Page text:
A: When we had lockdowns, kids were home and for some families this was very difficult as many parents did not have jobs or income where they could stay home. In 2021, schools endured partial lockdowns over several weeks.
Having insecure employment, COVID “fatigue” as it was described, and a lack of full financial support from the government made the uncertainty of this extremely hard for already disadvantaged families.
While some private schools were able to offer a choice of remote learning, public schools such as my own were not always afforded the same right.
Toward the end of 2021, infections were increasing in our school. The policy of “living with the virus” meant that schools were basically not to close or go to remote learning. This was a government directive. Schools were meant to pretend that everything was back to normal. School camps went ahead, school performances, end of year concerts.
In the final weeks of the term, we had something like 100 cases at my school. Our principal pleaded with the Education Department to close as the danger was very real for our students, staff and families. The workload for our administration staff was unbearable as they were at that time expected to contact trace, inform families of shut down classrooms and complete paperwork for the department for every single case.
The department refused to close us down. Families were informed only when their classroom was affected. The exact numbers of cases were never reported. It was only by chance that I was privy to the number of actual cases there were.
It was only when a staff member contracted COVID and had attended a staff function, with the probability of all staff infected, that the department decided we would be closed. This was the second last day of the school year.
Even now during 2022, with COVID surging, we are not allowed to close. Masks are “encouraged” but no longer mandated, students are not eligible for booster vaccinations, new variants are spreading, and we are reaching the highest number of new cases and deaths, per capita anywhere in the world.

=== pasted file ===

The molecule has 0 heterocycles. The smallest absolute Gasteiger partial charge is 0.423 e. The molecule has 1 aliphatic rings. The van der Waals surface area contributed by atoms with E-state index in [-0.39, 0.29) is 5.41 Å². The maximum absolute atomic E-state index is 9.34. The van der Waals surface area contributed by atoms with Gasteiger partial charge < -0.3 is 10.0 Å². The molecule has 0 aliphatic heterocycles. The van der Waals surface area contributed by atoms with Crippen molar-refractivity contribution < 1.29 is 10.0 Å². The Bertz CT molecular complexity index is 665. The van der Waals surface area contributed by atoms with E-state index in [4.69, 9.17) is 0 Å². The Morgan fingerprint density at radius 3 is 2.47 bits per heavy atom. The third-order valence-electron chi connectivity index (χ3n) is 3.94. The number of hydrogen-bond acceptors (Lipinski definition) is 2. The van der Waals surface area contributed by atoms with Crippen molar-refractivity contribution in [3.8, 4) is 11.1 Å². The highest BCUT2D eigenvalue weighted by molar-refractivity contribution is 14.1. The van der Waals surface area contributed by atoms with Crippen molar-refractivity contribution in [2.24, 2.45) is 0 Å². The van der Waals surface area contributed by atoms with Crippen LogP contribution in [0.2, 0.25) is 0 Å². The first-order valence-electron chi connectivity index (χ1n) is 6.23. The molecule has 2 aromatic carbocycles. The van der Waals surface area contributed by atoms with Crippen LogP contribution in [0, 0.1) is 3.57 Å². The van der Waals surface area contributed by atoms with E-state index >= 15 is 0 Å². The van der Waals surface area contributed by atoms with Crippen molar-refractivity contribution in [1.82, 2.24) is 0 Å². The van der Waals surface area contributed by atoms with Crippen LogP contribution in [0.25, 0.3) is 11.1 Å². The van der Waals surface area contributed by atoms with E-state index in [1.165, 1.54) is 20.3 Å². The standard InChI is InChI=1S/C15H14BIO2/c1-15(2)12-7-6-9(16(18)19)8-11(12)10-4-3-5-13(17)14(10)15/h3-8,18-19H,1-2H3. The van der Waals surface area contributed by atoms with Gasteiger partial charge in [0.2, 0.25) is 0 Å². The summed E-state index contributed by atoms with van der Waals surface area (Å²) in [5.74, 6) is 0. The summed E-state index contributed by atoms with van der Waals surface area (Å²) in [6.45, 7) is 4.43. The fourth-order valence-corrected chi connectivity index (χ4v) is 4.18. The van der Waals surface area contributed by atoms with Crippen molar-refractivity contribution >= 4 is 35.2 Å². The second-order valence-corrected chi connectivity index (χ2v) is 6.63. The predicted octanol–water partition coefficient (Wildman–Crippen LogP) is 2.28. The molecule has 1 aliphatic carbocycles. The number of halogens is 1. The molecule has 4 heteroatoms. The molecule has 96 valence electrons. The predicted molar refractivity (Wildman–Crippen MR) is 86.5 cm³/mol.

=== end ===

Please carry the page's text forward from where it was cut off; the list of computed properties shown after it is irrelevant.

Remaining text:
The messaging that we must “live with the virus” is so strong that very few teachers or students are wearing masks, and ventilation measures are not being followed. I understand the dangers. I wear a mask and ventilate my room all the time, but others don’t seem to understand the risks and I am left to work in an extremely unsafe environment.
Apart from the many and varied problems in public schools right now, COVID is so to speak the icing on the cake. At least five staff have left the school since the beginning of the year with several others considering doing the same.
It’s terrible to be in a position where you don’t feel you can continue in your job and feel so sad for the students who will be left behind. COVID didn’t cause the problems in disadvantaged schools like mine, but it certainly has highlighted the issues and has exacerbated them. The catastrophe in public schools is continuing apace.
SP: What do you think about the fight for a COVID elimination perspective?
A: The WSWS and CFPE perspective has been extremely important and accurate from the very beginning. While governments and mainstream media have run misinformation campaigns, deliberately backing the corrupt capitalist governments across Australia and the world at the expense of the working class, only the WSWS has maintained scientifically proven, factual information from around the world. Our suppression strategy here in Australia proved almost by accident that COVID zero was possible.
However, it was also proven that a state or country alone could not maintain COVID zero alone. Elimination of COVID-19 cannot be done, as the WSWS has highlighted, in only one country. It cannot be done on a capitalist backdrop where financing the rich is more important than public health. The pandemic has highlighted the crisis of capitalism.
Not only do we need a worldwide strategy to combat COVID-19, the same is true for all worldwide disasters, including war, climate change and the inequity between rich and poor.
The WSWS is the only organisation claiming this and backing it up with scientific research. Its affiliated political parties such as the Socialist Equality Party here in Australia are the only parties offering an alternative to the devastating effects of COVID-19 and capitalism in general.
I fully support this perspective to end COVID-19 once and for all. I’m sick of hearing that it’s getting harder and harder to do this as the issues intensify. I believe the scientists quoted by the WSWS who say that it would only take a few months if a concerted worldwide effort was put into elimination.
Vaccines need to be produced, not for profit but for health, and the working class needs to be supported financially to stay home while there is community transmission of COVID.
All students should have access to remote learning, and all this should be funded through the profits of the financial elite, who made outrageous and unprecedented fortunes during the pandemic.
For discussion contact the Committee for Public Education (CFPE)